This is an international forum for all scholars working in the field of Slavic linguistics (Russian and other Slavic languages) and its manifold diversity, ranging from phonetics and phonology to syntax and the linguistic analysis of texts (text grammar), including both diachronic and synchronic problems. Coverage in Russian Linguistics includes: Traditional-structuralist as well as generative-transformational and other modern approaches to questions of synchronic and diachronic grammar; Phonetics and phonology, morphology, syntax, pragmatics and semantics of Russian and other Slavic languages (synchronic and diachronic); Philological problems of Russian / Old-Russian texts as well as texts in other Slavic languages; Grammar of Russian and other Slavic languages in their relation to linguistic universals ; History of Russian and other Slavic literary languages; Slavic dialectology. Russian Linguistics publishes original articles and reviews as well as surveys of current scholarly writings from other periodicals.
This journal publishes original empirical investigations dealing with all aspects of reading and its related areas, and, occasionally, scholarly reviews of the literature, papers focused on theory development, and discussions of social policy issues. Papers range from very basic studies to those whose main thrust is toward educational practice. The journal also includes work on "all aspects of reading and its related areas," a phrase that is sufficiently general to encompass issues related to word recognition, comprehension, writing, intervention, and assessment involving very young children and/or adults. This includes investigations of eye movements, comparisons of orthographies, studies of response to literature, and more. Commentary and criticism on topics pertinent to the journal' concerns are also considered for publication.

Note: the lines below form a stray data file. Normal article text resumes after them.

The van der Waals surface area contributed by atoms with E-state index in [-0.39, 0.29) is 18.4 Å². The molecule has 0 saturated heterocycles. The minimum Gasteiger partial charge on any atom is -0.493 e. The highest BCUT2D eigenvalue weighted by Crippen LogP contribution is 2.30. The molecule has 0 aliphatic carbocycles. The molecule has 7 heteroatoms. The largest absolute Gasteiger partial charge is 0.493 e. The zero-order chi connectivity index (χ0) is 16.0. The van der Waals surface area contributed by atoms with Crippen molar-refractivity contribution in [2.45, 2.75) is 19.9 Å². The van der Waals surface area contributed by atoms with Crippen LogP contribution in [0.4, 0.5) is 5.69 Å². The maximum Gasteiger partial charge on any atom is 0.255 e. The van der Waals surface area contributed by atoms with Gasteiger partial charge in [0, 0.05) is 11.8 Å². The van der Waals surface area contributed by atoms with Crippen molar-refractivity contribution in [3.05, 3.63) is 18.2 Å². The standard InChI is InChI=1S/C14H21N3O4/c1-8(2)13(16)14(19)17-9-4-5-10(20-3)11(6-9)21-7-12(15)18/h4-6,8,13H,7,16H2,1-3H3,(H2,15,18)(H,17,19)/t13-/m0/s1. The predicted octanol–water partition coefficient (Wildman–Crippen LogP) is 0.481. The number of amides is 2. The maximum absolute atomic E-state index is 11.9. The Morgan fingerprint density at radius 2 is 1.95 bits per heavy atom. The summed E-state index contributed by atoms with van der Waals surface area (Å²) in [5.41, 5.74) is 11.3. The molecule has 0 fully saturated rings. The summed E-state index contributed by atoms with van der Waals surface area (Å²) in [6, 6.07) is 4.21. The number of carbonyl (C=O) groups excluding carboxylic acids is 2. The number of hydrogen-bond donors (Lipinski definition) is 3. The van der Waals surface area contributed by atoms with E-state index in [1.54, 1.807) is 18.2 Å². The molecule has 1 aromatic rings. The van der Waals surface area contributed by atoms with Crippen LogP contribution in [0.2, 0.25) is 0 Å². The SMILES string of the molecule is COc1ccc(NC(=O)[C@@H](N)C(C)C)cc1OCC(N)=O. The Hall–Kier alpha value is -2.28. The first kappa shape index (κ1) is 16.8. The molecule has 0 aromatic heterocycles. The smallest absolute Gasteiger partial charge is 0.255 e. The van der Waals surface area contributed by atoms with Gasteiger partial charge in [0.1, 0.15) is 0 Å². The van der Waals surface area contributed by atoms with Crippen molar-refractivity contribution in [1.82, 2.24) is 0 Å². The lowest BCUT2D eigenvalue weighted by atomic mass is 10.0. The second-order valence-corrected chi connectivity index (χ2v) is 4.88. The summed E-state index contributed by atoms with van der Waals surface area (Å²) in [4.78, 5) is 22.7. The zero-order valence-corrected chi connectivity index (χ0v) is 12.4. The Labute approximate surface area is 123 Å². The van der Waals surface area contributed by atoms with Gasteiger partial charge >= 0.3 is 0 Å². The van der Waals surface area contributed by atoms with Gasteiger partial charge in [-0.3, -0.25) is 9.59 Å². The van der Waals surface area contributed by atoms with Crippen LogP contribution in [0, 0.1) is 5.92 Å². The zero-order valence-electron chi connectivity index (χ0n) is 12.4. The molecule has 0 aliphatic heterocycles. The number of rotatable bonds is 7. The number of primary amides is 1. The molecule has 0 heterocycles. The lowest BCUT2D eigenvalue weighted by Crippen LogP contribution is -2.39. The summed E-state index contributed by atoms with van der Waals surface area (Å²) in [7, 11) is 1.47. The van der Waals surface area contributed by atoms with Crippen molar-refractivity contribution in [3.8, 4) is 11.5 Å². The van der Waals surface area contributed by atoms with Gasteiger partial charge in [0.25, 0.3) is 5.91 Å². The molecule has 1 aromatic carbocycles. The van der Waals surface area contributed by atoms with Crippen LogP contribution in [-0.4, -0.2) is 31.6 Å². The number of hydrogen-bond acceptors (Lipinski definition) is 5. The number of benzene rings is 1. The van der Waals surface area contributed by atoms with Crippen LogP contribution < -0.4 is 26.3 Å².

Second Language Research publishes theoretical and experimental papers concerned with second language acquisition and second language performance. In addition to providing a forum for investigators in the field of non-native language learning, it seeks to promote interdisciplinary research which links acquisition studies to related non-applied fields such as: Neurolinguistics, Theoretical linguistics, First language developmental psycholinguistics. Each volume includes one special guest-edited number focusing on a current theme and specially commissioned review articles addressing major issues in the field, forming a useful resource for the research community.
Semiotica, the Journal of the International Association for Semiotic Studies, founded in 1969, appears in five volumes of four issues per year, in two languages (English and French), and occasionally in German. Semiotica features articles reporting results of research in all branches of semiotic studies, in-depth reviews of selected current literature in this field, and occasional guest editorials and reports. From time to time, Special Issues, devoted to topics of particular interest, are assembled by Guest Editors. The publishers of Semiotica offer an annual prize, the Mouton d'Or, to the author of the best article each year. The article is selected by an independent international jury. Semiotica is a peer-reviewed journal of international scope.